Reference address :

ELPENOR - Home of the Greek Word

Three Millennia of Greek Literature
Constantinople Home Page  

Please note that Mommsen uses the AUC chronology (Ab Urbe Condita), i.e. from the founding of the City of Rome. You can use this reference table to have the B.C. dates


V. The Establishment of the Military Monarchy

From: The History of Rome, by Theodor Mommsen
Translated with the sanction of the author by William Purdie Dickson

The History of Old Rome

Chapter X - Brundisium, Ilerda, Pharsalus, and Thapsus


Icon of the Christ and New Testament Reader

» Contents of this Chapter

Page 96

Caesar Pursues Pompeius to Egypt

While the remnant of the defeated party thus allowed themselves to be helplessly driven about by fate, and even those who had determined to continue the struggle knew not how or where to do so, Caesar, quickly as ever resolving and quickly acting, laid everything aside to pursue Pompeius--the only one of his opponents whom he respected as an officer, and the one whose personal capture would have probably paralyzed a half, and that perhaps the more dangerous half, of his opponents. With a few men he crossed the Hellespont--his single bark encountered in it a fleet of the enemy destined for the Black Sea, and took the whole crews, struck as with stupefaction by the news of the battle of Pharsalus, prisoners--and as soon as the most necessary preparations were made, hastened in pursuit of Pompeius to the east.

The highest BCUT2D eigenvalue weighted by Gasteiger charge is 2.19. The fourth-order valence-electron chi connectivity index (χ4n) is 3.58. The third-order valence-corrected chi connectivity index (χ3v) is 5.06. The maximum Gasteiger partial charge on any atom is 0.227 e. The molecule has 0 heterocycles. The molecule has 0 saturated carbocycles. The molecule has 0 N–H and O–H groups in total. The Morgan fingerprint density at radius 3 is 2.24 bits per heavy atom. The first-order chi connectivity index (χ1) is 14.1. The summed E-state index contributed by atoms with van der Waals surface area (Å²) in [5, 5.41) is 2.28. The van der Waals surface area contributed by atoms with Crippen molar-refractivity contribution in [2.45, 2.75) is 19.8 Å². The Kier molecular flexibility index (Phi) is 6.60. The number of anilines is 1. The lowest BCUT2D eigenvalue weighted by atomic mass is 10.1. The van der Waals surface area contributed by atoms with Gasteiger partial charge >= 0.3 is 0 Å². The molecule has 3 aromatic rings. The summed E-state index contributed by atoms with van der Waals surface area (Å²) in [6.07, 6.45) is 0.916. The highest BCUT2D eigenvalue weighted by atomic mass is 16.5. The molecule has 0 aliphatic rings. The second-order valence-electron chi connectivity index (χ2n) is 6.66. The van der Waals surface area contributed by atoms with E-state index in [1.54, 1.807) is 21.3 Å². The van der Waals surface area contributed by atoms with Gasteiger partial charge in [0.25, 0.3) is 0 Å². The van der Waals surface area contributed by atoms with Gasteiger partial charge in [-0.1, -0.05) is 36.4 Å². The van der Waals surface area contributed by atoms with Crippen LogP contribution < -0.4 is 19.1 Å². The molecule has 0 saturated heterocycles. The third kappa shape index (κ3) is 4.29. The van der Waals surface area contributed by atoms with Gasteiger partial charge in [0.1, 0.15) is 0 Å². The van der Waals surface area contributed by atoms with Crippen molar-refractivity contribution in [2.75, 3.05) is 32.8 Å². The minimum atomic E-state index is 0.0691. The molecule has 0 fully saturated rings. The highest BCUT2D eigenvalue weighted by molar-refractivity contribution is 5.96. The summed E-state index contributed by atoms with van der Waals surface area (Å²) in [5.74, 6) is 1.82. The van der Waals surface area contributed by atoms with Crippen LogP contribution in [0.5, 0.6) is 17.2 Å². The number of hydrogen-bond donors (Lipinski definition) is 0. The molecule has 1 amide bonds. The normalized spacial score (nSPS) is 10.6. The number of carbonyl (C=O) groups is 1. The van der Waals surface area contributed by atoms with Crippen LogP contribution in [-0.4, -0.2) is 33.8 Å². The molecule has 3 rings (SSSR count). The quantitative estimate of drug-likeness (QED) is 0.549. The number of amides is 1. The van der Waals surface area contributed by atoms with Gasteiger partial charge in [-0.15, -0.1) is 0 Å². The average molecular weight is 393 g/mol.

The latter had gone from the Pharsalian battlefield to Lesbos, whence he brought away his wife and his second son Sextus, and had sailed onward round Asia Minor to Cilicia and thence to Cyprus. He might have joined his partisans at Corcyra or Africa; but repugnance toward his aristocratic allies and the thought of the reception which awaited him there after the day of Pharsalus and above all after his disgraceful flight, appear to have induced him to take his own course and rather to resort to the protection of the Parthian king than to that of Cato. While he was employed in collecting money and slaves from the Roman revenue-farmers and merchants in Cyprus, and in arming a band of 2000 slaves, he received news that Antioch had declared for Caesar and that the route to the Parthians was no longer open. So he altered his plan and sailed to Egypt, where a number of his old soldiers served in the army and the situation and rich resources of the country allowed him time and opportunity to reorganize the war.

Previous / First / Next Page of this Chapter

Do you see any typos or other mistakes? Please let us know and correct them

The History of Old Rome: Contents ||| The Medieval West | The Making of Europe | Constantinople Home Page

Three Millennia of Greek Literature

Receive updates :

Learned Freeware

Reference address :